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Monday, August 31, 2009
The Voyage of the Dawn Treader by C.S. Lewis
Now that Peter and Susan cannot return to Narnia, Lucy and Edmund are called back one last time to Narnia-mostly to introduce their bothersome cousin Eustace.
Eustace is one of Lewis' better characters. He's a spoiled brat who only wants certain things. He clashes a lot with Reepicheep.
This time, the three children are transported to Narnia through a picture of a ship and dropped out in the middle of an ocean. They are saved by the Dawn Treader, a Narnian ship that King Caspian mans. Their quest is to see what's beyond the Great Sea. Also, they are trying to find the seven lost lords of Narnia, which King Miraz sent on a fatal voyage across the sea.
Their first stop is the Lone Islands, in which they tangle with some illegal slave traders. After that, they visit several other islands such as ones containing one-footed dwarfs, dragons, water that turns things into gold, nothing, and more.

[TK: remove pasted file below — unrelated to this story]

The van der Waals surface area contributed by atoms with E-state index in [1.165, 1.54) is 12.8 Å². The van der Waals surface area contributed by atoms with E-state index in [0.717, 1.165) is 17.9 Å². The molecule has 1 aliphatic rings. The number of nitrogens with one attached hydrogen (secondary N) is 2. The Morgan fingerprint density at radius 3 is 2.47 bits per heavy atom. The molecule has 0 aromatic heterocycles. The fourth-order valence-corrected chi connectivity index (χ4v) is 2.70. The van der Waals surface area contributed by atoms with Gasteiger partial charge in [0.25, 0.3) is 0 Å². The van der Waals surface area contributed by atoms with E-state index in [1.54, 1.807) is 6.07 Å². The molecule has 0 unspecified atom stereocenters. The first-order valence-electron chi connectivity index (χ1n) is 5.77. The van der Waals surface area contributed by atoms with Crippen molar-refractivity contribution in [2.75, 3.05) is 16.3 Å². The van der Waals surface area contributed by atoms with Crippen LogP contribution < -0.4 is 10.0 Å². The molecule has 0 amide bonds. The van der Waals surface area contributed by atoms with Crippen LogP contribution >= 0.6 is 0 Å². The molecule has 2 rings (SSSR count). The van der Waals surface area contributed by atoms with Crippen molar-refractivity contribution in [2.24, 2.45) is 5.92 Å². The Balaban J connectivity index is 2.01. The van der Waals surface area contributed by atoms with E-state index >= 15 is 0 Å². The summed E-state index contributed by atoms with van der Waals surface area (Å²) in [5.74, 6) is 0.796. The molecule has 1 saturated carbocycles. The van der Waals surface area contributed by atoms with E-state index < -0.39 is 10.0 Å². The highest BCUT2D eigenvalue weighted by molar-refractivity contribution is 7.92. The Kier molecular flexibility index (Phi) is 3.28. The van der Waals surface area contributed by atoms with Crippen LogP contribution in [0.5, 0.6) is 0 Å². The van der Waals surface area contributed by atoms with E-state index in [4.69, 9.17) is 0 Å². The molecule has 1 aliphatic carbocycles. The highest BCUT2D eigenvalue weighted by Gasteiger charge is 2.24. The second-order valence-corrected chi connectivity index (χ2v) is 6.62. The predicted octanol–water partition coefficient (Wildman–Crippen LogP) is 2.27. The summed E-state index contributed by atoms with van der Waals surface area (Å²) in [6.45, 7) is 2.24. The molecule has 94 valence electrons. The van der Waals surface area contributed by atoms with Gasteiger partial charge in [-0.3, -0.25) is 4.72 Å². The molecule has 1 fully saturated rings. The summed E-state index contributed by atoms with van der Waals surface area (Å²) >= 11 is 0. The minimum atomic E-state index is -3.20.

One of the more interesting islands is the Dark Island, an island that shows you your worst nightmares. Lewis shows off his extreme creativity with the creation of these islands.
The whole concept of the book is different from all the other Chronicles of Narnia, which is what makes this series so interesting.
The end is not one I would have predicted, but it is one that I like. It's probably the most different end of all of them.
There are no villains in this tale, save for the slave traders.
There is a romantic subplot in this book, the first for the series. It's interesting because it's introduced near the end of the book.
As I have said before, an author has yet to top the Chronicles of Narnia.